Other than answering a question about the Olympics honestly but less diplomatically than he might have, Mitt Romney's overseas trip was a pretty big win. But the corrupt media knows that, in order for their failed president to win a second term, his opponent must be toxified into someone who is not an acceptable alternative. This is why Obama's Media Palace Guards blew up the Olympic issue and then, for the rest of the trip, manufactured gaffes out of whole cloth.
Over at The Daily Beast, Howard Kurtz's job is to analyze the media, but like a referee on the take, he simply puts the uniform on as a disguise to cover for his appallingly corrupt pals. Even Howie -- as he's affectionately known to those he's supposed to police -- couldn't cover for the Associated Press, though, and the outrageous behavior they exhibited in manufacturing a gaffe that was intended to trip up Romney's trip and make him look racist.
To help water down the AP's sins, Kurtz spends a few torturous paragraphs attempting to over-explain something that is really quite simple. Bottom line, one AP reporter took Romney's remarks comparing Israeli and Palestinian culture out of context (not to mention this context), and then another AP reporter presented those out-of-context remarks -- which made them sound more provocative than they were -- to a top aide to Palestinian Authority President Mahmoud Abbas. This aide then declared the comments "racist," and a phony gaffe-tastic controversy was born that the rest of the media was more than happy to run with:
An early version of Hunt’s story, labeled “Non-Urgent,” said that “Mitt Romney told Jewish donors Monday that their culture is part of what has allowed them to be more economically successful than the nearby Palestinians.” The story contained only a paraphrase, then quoted Romney as citing the “dramatically stark difference” in per capita domestic gross product figures between Israel and the Palestinian territories. (Romney’s erroneous numbers understated the gap.)
Hunt’s report did not mention Romney’s next sentence: “And that is also between other countries that are near or next to each other. Chile and Ecuador, Mexico and the United States.”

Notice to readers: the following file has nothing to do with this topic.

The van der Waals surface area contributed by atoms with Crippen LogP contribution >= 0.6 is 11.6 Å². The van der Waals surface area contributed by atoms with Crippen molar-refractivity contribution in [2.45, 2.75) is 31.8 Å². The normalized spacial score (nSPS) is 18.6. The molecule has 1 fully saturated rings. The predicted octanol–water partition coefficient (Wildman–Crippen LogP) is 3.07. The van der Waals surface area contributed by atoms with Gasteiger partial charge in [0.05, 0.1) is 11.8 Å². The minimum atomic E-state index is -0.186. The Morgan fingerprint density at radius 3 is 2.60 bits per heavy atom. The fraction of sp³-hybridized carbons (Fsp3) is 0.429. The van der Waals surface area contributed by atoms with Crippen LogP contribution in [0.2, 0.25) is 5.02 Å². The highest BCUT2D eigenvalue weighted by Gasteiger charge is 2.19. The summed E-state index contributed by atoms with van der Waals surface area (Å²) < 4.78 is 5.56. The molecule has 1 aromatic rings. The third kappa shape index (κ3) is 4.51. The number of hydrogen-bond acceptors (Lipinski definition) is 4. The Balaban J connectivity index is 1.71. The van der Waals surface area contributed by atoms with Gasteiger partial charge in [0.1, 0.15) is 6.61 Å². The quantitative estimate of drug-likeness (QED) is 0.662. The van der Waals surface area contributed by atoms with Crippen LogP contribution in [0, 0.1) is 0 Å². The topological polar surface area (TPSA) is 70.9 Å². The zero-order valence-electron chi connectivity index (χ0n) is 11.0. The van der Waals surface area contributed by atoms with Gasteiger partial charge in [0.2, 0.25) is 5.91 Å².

Romney often makes that point in his stump speech, about the impact of culture on the economy of these four countries and others, and wrote about it in his book. In complaining that the AP made the fundraiser remarks appear aimed solely at the Palestinians, Stevens says: “We’re talking about two sentences.”
Moreover, the AP reporter who committed this out-of-context drive-by, Kasie Hunt, not only took Romney out of context but never called the campaign for comment nor took advantage of…
a subsequent 4 1/2-hour flight to Poland, where [Romney strategist Stuart] Stevens sat near reporters for part of the trip. [AP’s Washington bureau chief Sally] Buzbee’s explanation? Hunt “didn’t know whether it was going to cause a big flurry or not.”
Which means Hunt suspected there could be "a big flurry" and chose to run with the out-of-context quote.
This is the nub of the dispute. The AP “could not have given Erekat a correct quote to respond to because they didn’t have it” with its reporter in the air and unreachable, Stevens told me. “The greatest sin here is that this was not a breaking news story. They could have waited three or four hours and gotten the story right.”
But it was never about getting the story correct.
It was only about back-stabbing Romney every step of the way so that the overseas trip and by extension, the candidate, could be portrayed as inept and not ready to be president.
Good heavens, at the end of the trip, Obama's Media Palace Guards were reduced to openly heckling and taunting Romney on sanctified ground.
85% of the coverage surrounding Romney's overseas trip was negative.
That isn’t journalism; it's open partisan warfare being waged by the so-called referees.
Follow John Nolte on Twitter @NolteNC